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Votes for women

Reader’s Theater celebrates women’s suffrage movement

Created date

October 27th, 2015
Readers Theater on Womens Suffrage
Readers Theater on Womens Suffrage

National Relaxation Day, National Chocolate Milkshake Day, National Cook for Your Pets Day—look hard enough and you’ll find a designation for every day of the year.

For Highland Springs resident Patty Jantho, August 26 is a day to be acknowledged and celebrated.

Women’s Equality Day commemorates the day women were granted the right to vote. The 19th amendment to the U.S. Constitution was declared in effect on August 26, 1920.

To mark the 95th anniversary of the 19th amendment, Patty and five friends from Highland Springs performed a Reader’s Theater at the North Dallas community on August 26, 2015.

The production, entitled We Hold These Truths, offered a 35-minute glimpse into the women’s suffrage movement.

“I don’t want that part of history to be lost,” says Patty. “It took 72 years of active campaigning for women to win the right to vote, yet so many people don’t know the story.”


Patty’s own interest in civic affairs dates back to her early years. She majored in political science at Northwestern University. Before she retired, Patty worked as the associate director of alumni at the University of Maryland. She moved to Plano, Tex., with her husband in 2007 to be closer to their daughter.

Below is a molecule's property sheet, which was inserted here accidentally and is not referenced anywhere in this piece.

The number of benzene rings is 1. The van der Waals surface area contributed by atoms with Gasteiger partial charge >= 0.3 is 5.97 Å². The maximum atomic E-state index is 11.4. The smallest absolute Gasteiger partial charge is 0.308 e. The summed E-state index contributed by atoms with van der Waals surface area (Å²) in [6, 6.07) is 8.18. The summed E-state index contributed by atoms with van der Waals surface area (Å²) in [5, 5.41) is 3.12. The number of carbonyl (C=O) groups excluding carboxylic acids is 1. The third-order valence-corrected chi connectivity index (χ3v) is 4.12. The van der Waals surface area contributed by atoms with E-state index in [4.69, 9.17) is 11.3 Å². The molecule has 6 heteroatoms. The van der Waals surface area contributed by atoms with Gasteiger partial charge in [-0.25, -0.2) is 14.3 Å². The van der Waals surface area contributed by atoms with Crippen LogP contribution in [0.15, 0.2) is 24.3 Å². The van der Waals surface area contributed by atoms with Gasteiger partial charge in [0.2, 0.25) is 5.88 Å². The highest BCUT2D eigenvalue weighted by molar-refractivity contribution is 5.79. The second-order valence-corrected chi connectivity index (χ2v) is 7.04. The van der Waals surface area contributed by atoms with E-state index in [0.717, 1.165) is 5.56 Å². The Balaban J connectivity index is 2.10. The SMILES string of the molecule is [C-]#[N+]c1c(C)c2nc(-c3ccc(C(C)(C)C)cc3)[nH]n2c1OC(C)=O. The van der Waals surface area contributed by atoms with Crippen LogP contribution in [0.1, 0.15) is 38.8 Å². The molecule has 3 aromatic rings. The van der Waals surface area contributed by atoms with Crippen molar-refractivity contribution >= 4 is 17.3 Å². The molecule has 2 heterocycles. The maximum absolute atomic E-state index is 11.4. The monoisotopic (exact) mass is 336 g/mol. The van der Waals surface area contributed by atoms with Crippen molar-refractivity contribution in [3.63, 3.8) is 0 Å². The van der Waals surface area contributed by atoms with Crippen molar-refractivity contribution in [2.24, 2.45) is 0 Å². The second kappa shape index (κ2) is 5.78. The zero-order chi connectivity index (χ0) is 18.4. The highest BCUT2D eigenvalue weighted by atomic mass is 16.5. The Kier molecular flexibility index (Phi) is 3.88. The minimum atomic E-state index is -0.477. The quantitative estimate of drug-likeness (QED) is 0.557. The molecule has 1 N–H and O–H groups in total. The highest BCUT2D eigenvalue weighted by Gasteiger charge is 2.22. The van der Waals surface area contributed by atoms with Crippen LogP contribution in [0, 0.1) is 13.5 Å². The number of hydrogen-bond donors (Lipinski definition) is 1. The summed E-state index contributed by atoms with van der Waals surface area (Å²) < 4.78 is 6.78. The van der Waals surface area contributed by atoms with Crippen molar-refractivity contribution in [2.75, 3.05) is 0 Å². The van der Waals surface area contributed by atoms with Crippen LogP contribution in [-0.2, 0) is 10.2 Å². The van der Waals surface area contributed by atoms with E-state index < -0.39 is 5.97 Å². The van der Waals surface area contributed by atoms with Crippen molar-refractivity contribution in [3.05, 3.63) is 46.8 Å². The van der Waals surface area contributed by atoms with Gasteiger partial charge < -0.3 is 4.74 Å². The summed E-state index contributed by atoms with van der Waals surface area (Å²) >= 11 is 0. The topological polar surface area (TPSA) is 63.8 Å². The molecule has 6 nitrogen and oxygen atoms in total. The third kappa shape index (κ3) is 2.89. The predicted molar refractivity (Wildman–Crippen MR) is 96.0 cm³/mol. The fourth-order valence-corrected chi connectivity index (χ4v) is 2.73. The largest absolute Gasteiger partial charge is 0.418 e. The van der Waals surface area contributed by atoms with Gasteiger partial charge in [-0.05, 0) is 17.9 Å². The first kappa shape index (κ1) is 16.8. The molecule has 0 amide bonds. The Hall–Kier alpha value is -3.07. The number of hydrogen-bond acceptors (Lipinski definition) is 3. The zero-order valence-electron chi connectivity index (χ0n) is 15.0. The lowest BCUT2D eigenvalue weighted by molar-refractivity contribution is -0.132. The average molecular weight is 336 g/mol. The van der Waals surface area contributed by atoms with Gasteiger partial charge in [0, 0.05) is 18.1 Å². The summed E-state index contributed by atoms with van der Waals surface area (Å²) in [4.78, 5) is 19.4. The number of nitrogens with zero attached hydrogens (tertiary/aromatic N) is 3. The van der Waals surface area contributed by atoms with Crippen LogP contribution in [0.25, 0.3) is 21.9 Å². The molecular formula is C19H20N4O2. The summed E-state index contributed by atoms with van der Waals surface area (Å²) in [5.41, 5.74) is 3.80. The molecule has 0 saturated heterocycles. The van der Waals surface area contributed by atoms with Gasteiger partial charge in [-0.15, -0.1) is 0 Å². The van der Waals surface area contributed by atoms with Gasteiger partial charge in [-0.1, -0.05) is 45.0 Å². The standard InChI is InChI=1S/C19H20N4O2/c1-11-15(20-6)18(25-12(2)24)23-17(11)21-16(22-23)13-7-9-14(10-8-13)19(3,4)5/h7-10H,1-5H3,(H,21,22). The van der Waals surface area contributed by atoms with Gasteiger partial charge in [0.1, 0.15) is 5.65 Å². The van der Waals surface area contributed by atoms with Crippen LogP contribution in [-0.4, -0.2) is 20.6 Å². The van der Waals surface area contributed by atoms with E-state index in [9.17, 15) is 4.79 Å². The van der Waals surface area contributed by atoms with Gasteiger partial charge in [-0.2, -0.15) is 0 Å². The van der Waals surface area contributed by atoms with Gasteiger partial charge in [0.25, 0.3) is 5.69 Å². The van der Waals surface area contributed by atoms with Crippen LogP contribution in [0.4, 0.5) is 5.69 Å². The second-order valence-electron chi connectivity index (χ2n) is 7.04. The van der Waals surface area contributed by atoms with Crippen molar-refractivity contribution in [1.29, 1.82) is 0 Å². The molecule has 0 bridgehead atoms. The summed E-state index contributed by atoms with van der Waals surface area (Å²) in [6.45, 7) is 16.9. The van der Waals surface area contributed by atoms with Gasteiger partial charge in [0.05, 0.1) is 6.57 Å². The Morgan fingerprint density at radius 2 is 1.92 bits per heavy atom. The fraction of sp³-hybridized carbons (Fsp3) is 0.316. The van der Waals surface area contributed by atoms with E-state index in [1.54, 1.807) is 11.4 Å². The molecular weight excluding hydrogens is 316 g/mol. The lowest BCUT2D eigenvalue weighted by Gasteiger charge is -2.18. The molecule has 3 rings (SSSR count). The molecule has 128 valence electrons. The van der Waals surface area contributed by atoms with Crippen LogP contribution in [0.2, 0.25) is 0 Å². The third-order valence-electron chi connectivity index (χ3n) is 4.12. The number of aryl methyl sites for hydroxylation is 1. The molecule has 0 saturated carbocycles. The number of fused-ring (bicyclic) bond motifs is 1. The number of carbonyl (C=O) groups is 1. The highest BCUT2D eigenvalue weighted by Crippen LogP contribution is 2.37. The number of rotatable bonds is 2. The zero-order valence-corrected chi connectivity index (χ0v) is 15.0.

“I was a vice president of the League of Women Voters in Baltimore before we moved,” says Patty. “After we moved to Plano, I joined the League of Women Voters of Collin County and served as president for four years.”

Patty moved to Highland Springs, the Erickson Living community in North Dallas, in 2012 after her husband passed away. There, she joined the resident-run Government Affairs Group, a nonpartisan group that works to educate residents about candidates and public policy. Patty also continues to be active with the League of Women Voters.

“Over the years I’ve been a part of several Reader’s Theater productions that focus on different aspects of the women’s suffrage movement—the 1848 Seneca Falls Convention, the National Women’s Rights Convention in Worcester, Mass., in 1850, even biographies of prominent women,” says Patty. “But I didn’t run across any play that covered the entire movement.”

Authoring her own play

Patty was determined to pen her own Reader’s Theater to commemorate the women’s suffrage movement.

“I thought if it was important to me to find a play that provided an overview of the entire movement, I should write it myself,” says Patty. “I did a lot of research and presented the Reader’s Theater as a series of fictionalized first-person narratives from women who were instrumental in gaining the right to vote. I felt having these women speak for themselves was the most effective way of getting the message across.”

Patty asked five friends at Highland Springs—Billie Askew, Margaret Bogle, Jody Jackson, Patty O’Steen, and Katherine Young—to participate in the Reader’s Theater.

Jody Jackson played the parts of suffragist Frances Willard and Texas Secretary of State Jane Yelvington McCallum.

“This Reader’s Theater gave me a good look at the women’s right to vote movement,” says Jody. “I realized that my mother got the right to vote just 11 years before I was born. I hadn’t thought about that before.”

Education is key

For Patty, helping people understand the path women travelled to gain the right to vote is all the reward she needs.

“I had a resident come up to me after the play who said she initially came to support the cast,” says Patty. “She said she learned so much about the women’s suffrage movement. That made it all worthwhile.”